Making wine, the d'Arenberg way.
Chester works with individual parcels of fruit that display different flavour profiles that are influenced by the unique soil characteristics and meso climates of our vineyards. Each parcel is picked and vinified separately to highlight the individual characters that contribute complexity to the final blend. Chester assumes dual roles as chief wine maker and viticulturist at d’Arenberg. He spends a great deal of his time in the vineyards prior to harvest sampling grapes to determine ripeness and flavour intensity. This in part explains his exceptional wine making talent of understanding the characteristics of each individual vineyard. Chester likens his wine making process to the art of sculpture; a very hands on-on process that requires an intimate knowledge and feel for your raw materials before you are able to express your artistic vision.
Chester’s philosophy is to make wines that have great fragrance, fruit palate texture and length. The finish of the wine must have a natural, fine balance of acidity and a complex structure of tannins. "I aim to make loudest, most flowery fragrant and most fruit-flavoured wines that have great palate texture and are free of excess oak. I look for tannins that are long, lively, gritty and youthful with fragrant fruit-mineral notes. It is my aim to never make a wine that looks sterile, like some other reputable wineries produce. I want to see it all my wines; I want a wine that has edges of all sorts of complexities such as spices, meats, compost and forest floors etc…"
"Our other focus is to make a wine that is not going to go too earthy or bitumen - tarry with age. Some producers make wines that have oodles of fruit; they’re ripe, rich and gutsy, but in a few years these wines may show inherent problems from their production. That is fat, blousy, and chocolate and tar with short palate life. This is also the opposite of what we aim to produce."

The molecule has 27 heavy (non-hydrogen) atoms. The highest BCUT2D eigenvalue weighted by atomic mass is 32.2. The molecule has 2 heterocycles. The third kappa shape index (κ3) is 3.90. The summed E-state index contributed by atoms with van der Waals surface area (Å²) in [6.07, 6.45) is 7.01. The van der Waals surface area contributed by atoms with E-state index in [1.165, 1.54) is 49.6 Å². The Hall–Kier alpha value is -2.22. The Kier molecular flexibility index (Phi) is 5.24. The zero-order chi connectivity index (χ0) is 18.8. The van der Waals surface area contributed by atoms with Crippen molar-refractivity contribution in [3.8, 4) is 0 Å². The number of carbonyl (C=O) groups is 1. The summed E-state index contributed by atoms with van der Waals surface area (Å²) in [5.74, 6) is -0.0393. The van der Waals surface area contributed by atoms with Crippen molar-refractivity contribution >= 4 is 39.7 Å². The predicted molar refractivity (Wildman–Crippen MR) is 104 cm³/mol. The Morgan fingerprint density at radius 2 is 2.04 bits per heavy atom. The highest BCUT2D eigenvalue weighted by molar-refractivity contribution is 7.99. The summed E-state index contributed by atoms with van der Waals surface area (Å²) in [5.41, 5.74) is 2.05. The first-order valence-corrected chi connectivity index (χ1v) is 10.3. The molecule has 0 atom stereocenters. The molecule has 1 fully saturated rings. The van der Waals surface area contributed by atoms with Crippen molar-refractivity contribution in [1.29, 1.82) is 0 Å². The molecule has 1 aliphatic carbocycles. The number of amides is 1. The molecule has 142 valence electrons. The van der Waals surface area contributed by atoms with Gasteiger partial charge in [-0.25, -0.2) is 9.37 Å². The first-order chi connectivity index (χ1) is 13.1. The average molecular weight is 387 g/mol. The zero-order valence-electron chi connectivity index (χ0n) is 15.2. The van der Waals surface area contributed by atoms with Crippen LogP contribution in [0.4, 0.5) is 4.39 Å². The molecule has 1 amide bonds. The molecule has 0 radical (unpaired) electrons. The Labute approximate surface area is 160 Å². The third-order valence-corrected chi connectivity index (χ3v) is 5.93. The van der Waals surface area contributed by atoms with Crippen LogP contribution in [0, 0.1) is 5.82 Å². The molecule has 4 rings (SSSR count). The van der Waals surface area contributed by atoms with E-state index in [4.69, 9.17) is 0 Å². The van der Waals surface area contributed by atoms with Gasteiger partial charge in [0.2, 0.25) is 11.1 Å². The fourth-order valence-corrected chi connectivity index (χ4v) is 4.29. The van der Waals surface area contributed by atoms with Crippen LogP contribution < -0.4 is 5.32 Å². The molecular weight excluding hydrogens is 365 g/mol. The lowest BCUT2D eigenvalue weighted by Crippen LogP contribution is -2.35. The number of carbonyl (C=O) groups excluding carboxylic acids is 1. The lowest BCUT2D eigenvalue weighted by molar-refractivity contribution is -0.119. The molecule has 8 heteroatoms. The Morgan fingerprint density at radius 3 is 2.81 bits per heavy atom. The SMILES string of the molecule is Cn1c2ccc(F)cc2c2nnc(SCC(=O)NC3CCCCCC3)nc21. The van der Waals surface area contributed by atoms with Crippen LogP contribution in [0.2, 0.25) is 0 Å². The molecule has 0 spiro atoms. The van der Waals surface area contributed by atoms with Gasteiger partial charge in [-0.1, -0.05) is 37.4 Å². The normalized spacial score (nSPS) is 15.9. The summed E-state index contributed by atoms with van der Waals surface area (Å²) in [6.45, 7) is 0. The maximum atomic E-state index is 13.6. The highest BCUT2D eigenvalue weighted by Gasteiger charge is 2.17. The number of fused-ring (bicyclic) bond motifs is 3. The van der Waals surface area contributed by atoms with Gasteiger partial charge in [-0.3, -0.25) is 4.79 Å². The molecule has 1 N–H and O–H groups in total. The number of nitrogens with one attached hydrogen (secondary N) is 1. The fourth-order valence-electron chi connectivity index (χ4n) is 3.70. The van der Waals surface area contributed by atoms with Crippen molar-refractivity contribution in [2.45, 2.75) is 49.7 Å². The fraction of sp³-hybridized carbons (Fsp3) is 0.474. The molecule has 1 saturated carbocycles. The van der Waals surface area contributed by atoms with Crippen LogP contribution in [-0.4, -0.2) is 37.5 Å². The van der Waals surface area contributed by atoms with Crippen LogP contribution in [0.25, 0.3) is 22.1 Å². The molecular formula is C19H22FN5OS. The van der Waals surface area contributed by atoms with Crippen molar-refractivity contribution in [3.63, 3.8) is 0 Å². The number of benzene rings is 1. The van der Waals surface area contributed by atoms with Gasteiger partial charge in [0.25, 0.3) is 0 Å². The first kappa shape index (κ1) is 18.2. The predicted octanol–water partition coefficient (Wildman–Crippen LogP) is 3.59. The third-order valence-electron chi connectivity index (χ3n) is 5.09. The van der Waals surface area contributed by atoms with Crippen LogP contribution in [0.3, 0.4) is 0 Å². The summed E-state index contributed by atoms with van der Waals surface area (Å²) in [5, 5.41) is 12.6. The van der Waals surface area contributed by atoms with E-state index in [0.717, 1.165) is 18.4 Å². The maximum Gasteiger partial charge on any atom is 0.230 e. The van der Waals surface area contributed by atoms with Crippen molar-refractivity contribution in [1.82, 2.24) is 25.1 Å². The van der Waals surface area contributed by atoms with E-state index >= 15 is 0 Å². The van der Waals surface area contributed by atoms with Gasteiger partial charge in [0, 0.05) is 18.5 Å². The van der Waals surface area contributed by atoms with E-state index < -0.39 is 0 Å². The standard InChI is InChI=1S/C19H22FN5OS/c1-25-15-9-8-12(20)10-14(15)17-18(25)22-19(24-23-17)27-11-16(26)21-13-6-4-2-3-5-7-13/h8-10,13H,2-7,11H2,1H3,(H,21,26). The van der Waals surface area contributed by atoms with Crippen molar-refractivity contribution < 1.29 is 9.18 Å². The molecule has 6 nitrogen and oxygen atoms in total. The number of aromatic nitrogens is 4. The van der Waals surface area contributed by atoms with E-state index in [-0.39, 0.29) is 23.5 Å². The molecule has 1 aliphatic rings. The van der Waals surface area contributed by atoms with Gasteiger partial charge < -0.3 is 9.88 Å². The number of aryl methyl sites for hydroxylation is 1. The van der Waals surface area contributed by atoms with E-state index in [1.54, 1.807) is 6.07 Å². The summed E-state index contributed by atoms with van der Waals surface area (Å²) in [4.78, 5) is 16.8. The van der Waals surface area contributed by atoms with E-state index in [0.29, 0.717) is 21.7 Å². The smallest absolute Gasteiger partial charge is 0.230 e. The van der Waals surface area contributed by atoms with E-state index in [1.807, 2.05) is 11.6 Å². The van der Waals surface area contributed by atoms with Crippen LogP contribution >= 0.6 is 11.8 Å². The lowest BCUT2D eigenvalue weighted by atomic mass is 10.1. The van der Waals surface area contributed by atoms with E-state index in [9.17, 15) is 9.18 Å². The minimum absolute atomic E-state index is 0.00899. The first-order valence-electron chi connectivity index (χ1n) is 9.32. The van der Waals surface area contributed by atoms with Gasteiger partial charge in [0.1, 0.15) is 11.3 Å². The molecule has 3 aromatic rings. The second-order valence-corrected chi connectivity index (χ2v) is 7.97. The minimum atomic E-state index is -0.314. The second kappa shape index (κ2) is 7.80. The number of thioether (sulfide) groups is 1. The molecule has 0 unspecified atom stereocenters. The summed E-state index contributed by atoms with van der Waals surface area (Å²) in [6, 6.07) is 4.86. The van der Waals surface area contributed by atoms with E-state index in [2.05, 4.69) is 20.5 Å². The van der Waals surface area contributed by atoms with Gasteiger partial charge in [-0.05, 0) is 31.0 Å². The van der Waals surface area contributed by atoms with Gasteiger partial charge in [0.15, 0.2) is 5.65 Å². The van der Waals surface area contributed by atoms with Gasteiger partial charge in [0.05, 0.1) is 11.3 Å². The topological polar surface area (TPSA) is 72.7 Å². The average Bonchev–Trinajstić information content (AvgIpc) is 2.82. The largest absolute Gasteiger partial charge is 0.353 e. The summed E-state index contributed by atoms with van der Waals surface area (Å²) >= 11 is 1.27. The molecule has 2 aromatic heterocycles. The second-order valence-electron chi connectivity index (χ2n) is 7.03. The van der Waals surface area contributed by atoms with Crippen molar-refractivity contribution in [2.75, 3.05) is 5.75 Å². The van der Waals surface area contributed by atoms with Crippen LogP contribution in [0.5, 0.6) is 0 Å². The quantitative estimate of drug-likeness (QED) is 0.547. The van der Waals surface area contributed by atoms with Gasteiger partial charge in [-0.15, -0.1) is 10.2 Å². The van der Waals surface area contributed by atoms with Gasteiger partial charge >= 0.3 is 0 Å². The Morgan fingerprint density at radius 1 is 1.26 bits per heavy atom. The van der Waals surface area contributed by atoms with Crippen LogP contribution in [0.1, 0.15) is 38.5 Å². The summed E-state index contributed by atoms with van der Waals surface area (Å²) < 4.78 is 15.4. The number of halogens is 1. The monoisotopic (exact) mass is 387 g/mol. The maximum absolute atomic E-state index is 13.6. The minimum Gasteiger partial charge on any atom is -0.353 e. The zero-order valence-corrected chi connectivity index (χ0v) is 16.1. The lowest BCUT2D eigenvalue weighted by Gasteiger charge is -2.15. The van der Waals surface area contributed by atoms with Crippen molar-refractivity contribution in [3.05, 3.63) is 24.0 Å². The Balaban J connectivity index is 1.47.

Age-old winemaking techniques
At d’Arenberg we handcraft all our wines and press them in wooden baskets using the very gentle, traditional ‘Coq’ and ‘Bromley & Tregoning’ presses, for both reds and whites. The presses are both old soldiers, dating from approximately 1860, and then we had the original ‘Coq’ press replicated in 1940, because we liked its gentle action so much.
The main job of the wine press is to get juice, or fermented wine, from the grape skins and pulp. For white wines, this happens before fermentation (so the more delicate whites do not pick up any colour or phenolics from the skins) and for the reds, after fermentation, so that the action of the ferment and the alcohol has extracted the good tannins and flavour profiles from the skins.
Basket pressing all of our wines makes for a very labour-intensive exercise, but the quality of results justifies this for us. The pressing action is very controlled and is extremely gentle. We have also used our collective imaginations here in coming up with a way to make basket pressing oxygen free, thereby preventing oxidation in our whites. This is achieved by using a big plastic bag and some dry ice, which encases the whole basket.
d’Arenberg is unique in that it is the only winery in Australia to use this age-old basket press method for white wines as well as reds. Chester believes that one of the advantages of basket pressing is cleaner juice, as it is partially filtered through the mass of pulp it drains through in the basket. This saves time in settling and clearing the juice, and brings the procedure much closer to how we like things – minimal interference which enables us to preserve quality. All our wines feature the foot trod/basket pressed logo as a 'badge of honour' for the hard work that goes into producing our wonderful wines.
There have been jokes that maybe a cellar hand would get the logo branded on his enlarged calf muscles after a long vintage of foot treading!